Trump promises oil pipelines and fracking, raises millions of dollars at Texas fundraisers – 05/24/2024 at 00:17

Trump promises oil pipelines and fracking, raises millions of dollars at Texas fundraisers – 05/24/2024 at 00:17
Trump promises oil pipelines and fracking, raises millions of dollars at Texas fundraisers – 05/24/2024 at 00:17

((Automated translation by Reuters, please see disclaimer by Arathy Somasekhar

Republican presidential candidate Donald Trump raised tens of millions of dollars during a fundraising tour of Texas this week, promising to support the oil and gas industry by backing new pipelines and reinstating fracking on federal lands.

Mr. Trump has attracted support from the energy industry through his pro-fossil fuel, anti-regulation agenda. He regularly criticizes President Joe Biden’s policies aimed at accelerating the energy transition to a low-carbon economy.

The oil and gas industry has boomed under President Biden, despite increased regulation and a more climate-focused administration, making record profits and pumping more oil and gas. gas than ever before. The industry has opposed Mr. Biden’s ban on fracking on federal lands and the recent halt to approval of new gas export facilities.

Oil billionaires Jeff Hildebrand, founder of Hilcorp Energy, the largest privately held U.S. oil company, George Bishop, founder of GeoSouthern Energy, Harold Hamm, founder of Continental Resources, and Kelcy Warren, director of the pipeline company Energy Transfer Partners, participated in a fundraiser in Houston on Wednesday.

Mr. Trump received a standing ovation when he promised to build more natural gas pipelines if elected and to reinstate fracking in areas banned by Mr. Biden, said Mark Carr, a Houston entrepreneur who attended. Many oil and gas pipelines were delayed or abandoned under the administrations of Mr. Trump and Mr. Biden due to community opposition, legal challenges and lengthy permitting processes.

“It’s going to revive energy in the United States,” said Mr. Carr, who founded the Christian Brothers Automotive chain in Houston.

Mr. Trump said America should stop using “tarred” Venezuelan oil and use American oil instead, said another attendee, who declined to be named. The United States has resumed limited imports of Venezuelan crude under Mr. Biden’s leadership, in order to process it in American refineries.

Mr. Trump has focused on tax cuts for the industry, “streamlining” the permitting process and removing some regulations, said donor and oil executive Dan Eberhart, who was in Houston to the event. “We can forge our way to energy security and low gas prices,” Mr. Eberhart said.

The Houston fundraiser was organized by the “Trump 47 Committee,” a fundraising alliance between the Trump campaign and the Republican National Committee, a fundraising group that has spent tens of millions of dollars on Mr. Trump’s legal costs, and a series of state Republican parties. The Houston luncheon and a smaller, more intimate panel discussion with a group of about 45 executives were followed by a fundraising event in Dallas on Wednesday evening.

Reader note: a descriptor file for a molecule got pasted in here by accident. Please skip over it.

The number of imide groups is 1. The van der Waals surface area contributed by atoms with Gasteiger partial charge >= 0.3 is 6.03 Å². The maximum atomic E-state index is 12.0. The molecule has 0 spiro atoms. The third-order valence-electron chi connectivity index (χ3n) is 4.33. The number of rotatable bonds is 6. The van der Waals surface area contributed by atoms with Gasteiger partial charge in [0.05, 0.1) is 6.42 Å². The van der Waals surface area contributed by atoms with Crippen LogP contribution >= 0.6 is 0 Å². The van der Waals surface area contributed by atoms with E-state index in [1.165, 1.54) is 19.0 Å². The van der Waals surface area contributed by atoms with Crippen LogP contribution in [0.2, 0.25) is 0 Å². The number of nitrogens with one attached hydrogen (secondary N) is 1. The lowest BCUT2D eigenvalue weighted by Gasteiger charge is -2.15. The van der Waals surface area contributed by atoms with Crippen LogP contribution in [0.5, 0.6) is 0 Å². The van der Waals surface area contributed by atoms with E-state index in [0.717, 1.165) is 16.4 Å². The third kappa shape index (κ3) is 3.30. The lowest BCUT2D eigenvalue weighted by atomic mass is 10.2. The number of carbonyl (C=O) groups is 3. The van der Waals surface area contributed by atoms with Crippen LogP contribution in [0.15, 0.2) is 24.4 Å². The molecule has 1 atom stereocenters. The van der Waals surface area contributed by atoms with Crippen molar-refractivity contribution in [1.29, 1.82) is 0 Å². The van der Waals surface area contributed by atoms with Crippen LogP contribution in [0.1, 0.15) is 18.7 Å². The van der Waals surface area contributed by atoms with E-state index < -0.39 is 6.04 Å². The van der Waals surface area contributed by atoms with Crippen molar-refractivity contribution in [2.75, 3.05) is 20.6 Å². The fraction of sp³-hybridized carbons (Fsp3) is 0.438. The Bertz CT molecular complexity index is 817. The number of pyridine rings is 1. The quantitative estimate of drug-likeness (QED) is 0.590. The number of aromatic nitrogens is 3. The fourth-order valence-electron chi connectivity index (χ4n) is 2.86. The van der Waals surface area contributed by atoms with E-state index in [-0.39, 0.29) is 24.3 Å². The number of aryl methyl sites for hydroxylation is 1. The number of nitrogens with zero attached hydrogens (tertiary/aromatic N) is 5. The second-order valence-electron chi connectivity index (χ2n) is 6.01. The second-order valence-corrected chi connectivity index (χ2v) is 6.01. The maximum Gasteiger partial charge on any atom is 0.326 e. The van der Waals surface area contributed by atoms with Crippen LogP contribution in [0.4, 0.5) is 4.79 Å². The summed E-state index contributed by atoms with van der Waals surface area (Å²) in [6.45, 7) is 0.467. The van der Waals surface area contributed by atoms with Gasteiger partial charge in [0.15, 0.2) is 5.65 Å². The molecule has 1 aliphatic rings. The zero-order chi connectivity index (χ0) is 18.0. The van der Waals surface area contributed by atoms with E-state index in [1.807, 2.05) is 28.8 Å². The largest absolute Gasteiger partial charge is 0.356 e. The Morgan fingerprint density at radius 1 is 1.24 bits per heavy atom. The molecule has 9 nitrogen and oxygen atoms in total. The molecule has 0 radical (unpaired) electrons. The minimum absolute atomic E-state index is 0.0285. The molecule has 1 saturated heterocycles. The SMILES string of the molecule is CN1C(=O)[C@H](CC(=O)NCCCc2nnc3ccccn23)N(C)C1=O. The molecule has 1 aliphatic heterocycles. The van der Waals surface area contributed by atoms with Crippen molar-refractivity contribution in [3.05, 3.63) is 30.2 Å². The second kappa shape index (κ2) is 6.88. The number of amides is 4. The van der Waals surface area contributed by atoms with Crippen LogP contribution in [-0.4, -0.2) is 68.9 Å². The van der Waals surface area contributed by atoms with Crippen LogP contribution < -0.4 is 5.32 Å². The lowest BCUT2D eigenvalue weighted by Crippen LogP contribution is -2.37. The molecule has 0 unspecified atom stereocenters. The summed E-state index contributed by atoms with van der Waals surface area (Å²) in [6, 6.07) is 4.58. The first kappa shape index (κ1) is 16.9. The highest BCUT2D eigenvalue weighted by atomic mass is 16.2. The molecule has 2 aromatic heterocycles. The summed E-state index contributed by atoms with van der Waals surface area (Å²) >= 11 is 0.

A Trump campaign official said the Texas tour brought in at least $15 million. Two sources told Reuters that the various events held in Texas had brought in a total of around $40 million. Reuters was not immediately able to confirm the figure.

After a series of donor events across the country, Mr. Trump surpassed Biden in fundraising last month for the first time.

Separately, the US Senate Finance and Budget Committees launched an investigation Thursday into Mr. Trump’s offer to remove a series of environmental regulations in exchange for $1 billion in campaign contributions.

The investigation comes a week after the top Democratic lawmaker on a House watchdog panel asked nine oil companies for information about “quid proffers” the former president made at a campaign event. last spring at his Mar-a-Lago resort in Florida.

According to the invitations, members of the welcoming committee were to pay $250,000 per couple and commit to raising an additional $500,000. The president was asked to donate about $845,000 per couple and raise an additional $1.69 million.

After lunch, a panel discussion featured Vicki Hollub, chief executive of Occidental Petroleum OXY.N , and Tillman Fertitta, a Houston entertainment and sports mogul who owns the hotel where the event took place. They were entitled to a question-and-answer session with the candidate.

North Dakota Governor Doug Burgum, Mr. Trump’s former rival for the Republican nomination and now a possible running mate, according to another participant, was also present in Houston.

Teofilo Lingi, chief executive of EK-Petrol, said the former president was “good for the oil industry” and relations with Angola, where his oil trading and exploration company was founded.

Stricter environmental regulations since Mr. Trump’s term have “made it more difficult for us to import from Angola,” Mr. Lingi said, citing tariffs.



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